American banks, the epicentre of the financial crisis, are completely healed, says America’s most famous investor, Warren Buffett. In a recent interview he told Bloomberg: “The banks will not get this country in trouble, I guarantee it…. our banking system is in the best shape in recent memory.”
Buffett’s record as an investor may be legendary, but his views are at odds with many other investors who are still wary of battered banks. Despite a rally in 2012, major US banks such as Citigroup, Bank of America, Goldman Sachs and JPMorgan all trade at less than their book values.
Yet in the interview, Buffett rejects criticisms that the US banking system remains inherently unstable: “We do not have an unusually concentrated banking system compared to the rest of the world, and there are certain advantages in the largest capital market in the world to having banks that are somewhat consistent with the size of those markets.”
Buffett has been positive on the sector for a while. Five years ago, at the height of the financial crisis, it looked like America’s entire banking system could collapse. Lehman Brothers and Bear Stearns had both gone bust, and the share prices of their remaining rivals tanked as pundits tried to predict who would be the next to fall. But just as the crisis hit peak ferocity Buffett took an almighty punt on financials and shored up an ailing Goldman Sachs by buying $5bn-worth of preferred shares.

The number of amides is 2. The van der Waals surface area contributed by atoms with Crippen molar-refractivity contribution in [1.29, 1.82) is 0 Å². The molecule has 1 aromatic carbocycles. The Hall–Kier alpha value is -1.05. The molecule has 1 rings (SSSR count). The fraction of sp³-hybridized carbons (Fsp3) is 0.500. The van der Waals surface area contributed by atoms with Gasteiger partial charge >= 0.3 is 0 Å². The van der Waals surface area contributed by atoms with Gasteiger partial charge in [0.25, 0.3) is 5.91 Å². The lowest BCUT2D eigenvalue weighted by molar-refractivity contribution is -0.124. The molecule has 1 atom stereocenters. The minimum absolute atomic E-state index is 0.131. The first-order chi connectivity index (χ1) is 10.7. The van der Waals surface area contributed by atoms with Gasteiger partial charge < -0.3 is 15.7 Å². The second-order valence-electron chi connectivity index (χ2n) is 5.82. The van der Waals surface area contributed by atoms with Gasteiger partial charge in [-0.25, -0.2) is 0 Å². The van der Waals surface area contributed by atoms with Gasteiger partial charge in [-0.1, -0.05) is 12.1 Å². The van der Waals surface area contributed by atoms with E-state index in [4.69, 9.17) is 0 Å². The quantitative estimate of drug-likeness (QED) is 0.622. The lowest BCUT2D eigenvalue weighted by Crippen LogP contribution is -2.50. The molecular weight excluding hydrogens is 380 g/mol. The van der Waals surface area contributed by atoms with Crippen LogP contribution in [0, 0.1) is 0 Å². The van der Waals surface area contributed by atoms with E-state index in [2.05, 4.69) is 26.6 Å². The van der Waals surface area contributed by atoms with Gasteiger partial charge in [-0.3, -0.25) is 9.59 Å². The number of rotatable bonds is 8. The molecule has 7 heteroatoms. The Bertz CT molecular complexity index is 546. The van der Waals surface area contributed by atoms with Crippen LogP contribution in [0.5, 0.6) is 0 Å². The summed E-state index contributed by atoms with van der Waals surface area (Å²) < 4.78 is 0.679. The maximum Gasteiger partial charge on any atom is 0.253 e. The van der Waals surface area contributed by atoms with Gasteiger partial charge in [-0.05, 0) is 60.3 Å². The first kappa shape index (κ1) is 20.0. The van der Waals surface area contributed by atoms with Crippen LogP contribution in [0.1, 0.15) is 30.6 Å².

Since then he has kept faith in the sector, frequently buying bank shares when the price dips. Indeed, his firm, Berkshire Hathaway, now has major investments in four of the seven biggest US banks. For example, he has a $14bn stake in Wells Fargo & Co, and $5bn in Bank of America. In 2011 he was forced to hand back his Goldman shares (Goldman exercised its right to buy them back) having made a return of $1.8bn on the deal. But he still holds warrants that allow him to buy another $5bn-worth of shares at rock-bottom prices.
So should you follow Buffett’s bullish lead and buy US banks? On the one hand, given the amount of money Buffett has put into the sector, investors can assume his comments are credible. On the other, it means he also has a serious vested interest in talking the sector up.
However Buffett isn’t the only contrarian to like US banks. MoneyWeek’s own banking expert, James Ferguson, highlighted his favourite banking stocks in a recent roundtable discussion. (If you’re not already a subscriber, get your first three copies free here.)